• Ezra brought out the Book of the Law before the assembly, which was made up of men and women and all who were able to understand. (v. 2)
  • Ezra read from the Book of the Law from daybreak (approx 6am) until noon. (v. 3)
  • Did Ezra read the entire Law of Moses? I think so. The six hours during which time he read was not enough time to read the Law (the first five books of the Bible) out loud. However, we are told at the end of this chapter that Ezra read from the Book of the Law every day for seven or eight days. This would have been enough time to read the Law in its entirety. Other theories include that Ezra only read Deuteronomy, Moses' own summary of the Law or that he read selected passages from the Law that he felt that the people most needed to hear at that time.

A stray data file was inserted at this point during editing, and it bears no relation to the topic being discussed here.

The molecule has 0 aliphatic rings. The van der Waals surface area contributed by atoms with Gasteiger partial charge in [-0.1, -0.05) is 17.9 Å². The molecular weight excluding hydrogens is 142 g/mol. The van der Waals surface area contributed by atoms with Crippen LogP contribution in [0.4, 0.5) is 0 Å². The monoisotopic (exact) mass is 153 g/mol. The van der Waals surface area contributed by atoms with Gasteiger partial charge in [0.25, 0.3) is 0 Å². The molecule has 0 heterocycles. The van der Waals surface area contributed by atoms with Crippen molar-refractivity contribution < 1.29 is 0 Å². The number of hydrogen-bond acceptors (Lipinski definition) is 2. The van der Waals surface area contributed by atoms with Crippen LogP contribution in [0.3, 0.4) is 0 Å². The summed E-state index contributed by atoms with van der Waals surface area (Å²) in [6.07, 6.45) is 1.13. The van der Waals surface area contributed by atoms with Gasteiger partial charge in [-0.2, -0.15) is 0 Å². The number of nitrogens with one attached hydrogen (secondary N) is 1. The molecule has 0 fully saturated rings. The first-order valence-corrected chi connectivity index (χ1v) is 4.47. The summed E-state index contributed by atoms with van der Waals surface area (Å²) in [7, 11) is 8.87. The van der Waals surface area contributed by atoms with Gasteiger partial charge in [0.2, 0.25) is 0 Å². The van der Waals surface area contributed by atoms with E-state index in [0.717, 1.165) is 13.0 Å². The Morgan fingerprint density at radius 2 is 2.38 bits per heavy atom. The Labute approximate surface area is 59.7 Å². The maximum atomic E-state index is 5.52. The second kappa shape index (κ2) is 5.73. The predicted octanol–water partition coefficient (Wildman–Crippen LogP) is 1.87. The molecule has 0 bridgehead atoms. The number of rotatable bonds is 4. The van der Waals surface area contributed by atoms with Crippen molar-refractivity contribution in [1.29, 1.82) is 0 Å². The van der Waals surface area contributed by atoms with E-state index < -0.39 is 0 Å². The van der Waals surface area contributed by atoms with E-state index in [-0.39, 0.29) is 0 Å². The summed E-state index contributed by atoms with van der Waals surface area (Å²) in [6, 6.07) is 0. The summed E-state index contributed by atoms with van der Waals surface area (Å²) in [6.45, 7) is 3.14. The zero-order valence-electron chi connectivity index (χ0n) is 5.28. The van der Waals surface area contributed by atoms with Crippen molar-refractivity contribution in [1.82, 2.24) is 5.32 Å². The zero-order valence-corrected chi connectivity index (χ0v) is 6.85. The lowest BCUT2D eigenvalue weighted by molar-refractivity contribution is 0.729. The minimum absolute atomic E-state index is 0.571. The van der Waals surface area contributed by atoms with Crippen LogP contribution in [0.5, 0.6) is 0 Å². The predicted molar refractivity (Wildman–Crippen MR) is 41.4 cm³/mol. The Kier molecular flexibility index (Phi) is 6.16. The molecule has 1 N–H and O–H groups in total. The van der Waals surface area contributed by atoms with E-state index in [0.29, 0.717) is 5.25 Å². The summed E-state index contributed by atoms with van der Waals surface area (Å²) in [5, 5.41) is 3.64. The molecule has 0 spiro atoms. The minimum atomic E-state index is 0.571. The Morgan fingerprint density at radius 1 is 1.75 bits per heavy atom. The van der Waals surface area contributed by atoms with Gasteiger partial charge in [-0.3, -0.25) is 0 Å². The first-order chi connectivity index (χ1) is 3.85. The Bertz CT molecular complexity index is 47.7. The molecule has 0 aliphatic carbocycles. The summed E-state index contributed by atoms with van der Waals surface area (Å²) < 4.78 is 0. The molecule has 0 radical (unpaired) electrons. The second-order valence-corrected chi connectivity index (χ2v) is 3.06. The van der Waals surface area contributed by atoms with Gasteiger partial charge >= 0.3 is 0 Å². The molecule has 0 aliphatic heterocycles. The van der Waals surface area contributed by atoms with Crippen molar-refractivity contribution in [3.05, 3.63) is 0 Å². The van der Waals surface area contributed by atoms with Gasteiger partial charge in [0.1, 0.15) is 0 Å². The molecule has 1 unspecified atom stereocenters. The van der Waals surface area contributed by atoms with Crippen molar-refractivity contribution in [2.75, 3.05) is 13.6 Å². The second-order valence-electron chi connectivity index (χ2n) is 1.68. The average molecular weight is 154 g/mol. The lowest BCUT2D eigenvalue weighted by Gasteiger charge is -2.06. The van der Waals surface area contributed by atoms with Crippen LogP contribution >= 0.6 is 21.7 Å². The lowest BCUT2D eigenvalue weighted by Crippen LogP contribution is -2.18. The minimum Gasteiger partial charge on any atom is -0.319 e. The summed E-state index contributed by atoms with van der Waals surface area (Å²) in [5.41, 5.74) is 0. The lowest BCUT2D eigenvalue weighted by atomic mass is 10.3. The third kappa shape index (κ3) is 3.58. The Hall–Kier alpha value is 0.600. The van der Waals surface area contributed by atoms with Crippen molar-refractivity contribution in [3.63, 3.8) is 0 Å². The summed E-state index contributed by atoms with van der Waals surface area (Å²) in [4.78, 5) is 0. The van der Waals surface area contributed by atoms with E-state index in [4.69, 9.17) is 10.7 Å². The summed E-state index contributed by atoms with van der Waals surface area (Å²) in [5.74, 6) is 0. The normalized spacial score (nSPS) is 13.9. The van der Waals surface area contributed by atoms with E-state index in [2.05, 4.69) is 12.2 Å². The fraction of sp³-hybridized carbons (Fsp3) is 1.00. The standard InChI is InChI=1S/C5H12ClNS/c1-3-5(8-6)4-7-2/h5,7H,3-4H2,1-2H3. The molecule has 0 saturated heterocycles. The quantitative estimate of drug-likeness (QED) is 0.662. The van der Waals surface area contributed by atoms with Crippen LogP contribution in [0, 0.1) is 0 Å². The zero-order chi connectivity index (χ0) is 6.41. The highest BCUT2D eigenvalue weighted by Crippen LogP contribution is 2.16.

• Ezra stood on a wooden platform that was built for this occasion and everyone could see him since he was raised above them. (v. 4-5)
  • When Ezra opened the book to read, all the people stood up. (v. 5)
  • Ezra praised the Lord and the people worshiped. (v. 6)
  • The Levites were there and read and taught from the Book of the Law, making it plain to the people so that they could understand. (v. 7-8)
  • Perhaps Ezra read in the original Hebrew and the Levites translated into Aramaic. Perhaps they expounded on the verses after Ezra read them. Perhaps they repeated what Ezra said, but louder, so the people could hear.
  • The people had been weeping. Nehemiah, Ezra, and the Levites told the people not to weep. (v. 9)
  • Nehemiah told the people to go have a nice meal, and to bring food to people who were unprepared to have a meal. (v. 10)
  • The Levites again told the people not to grieve. (v. 11)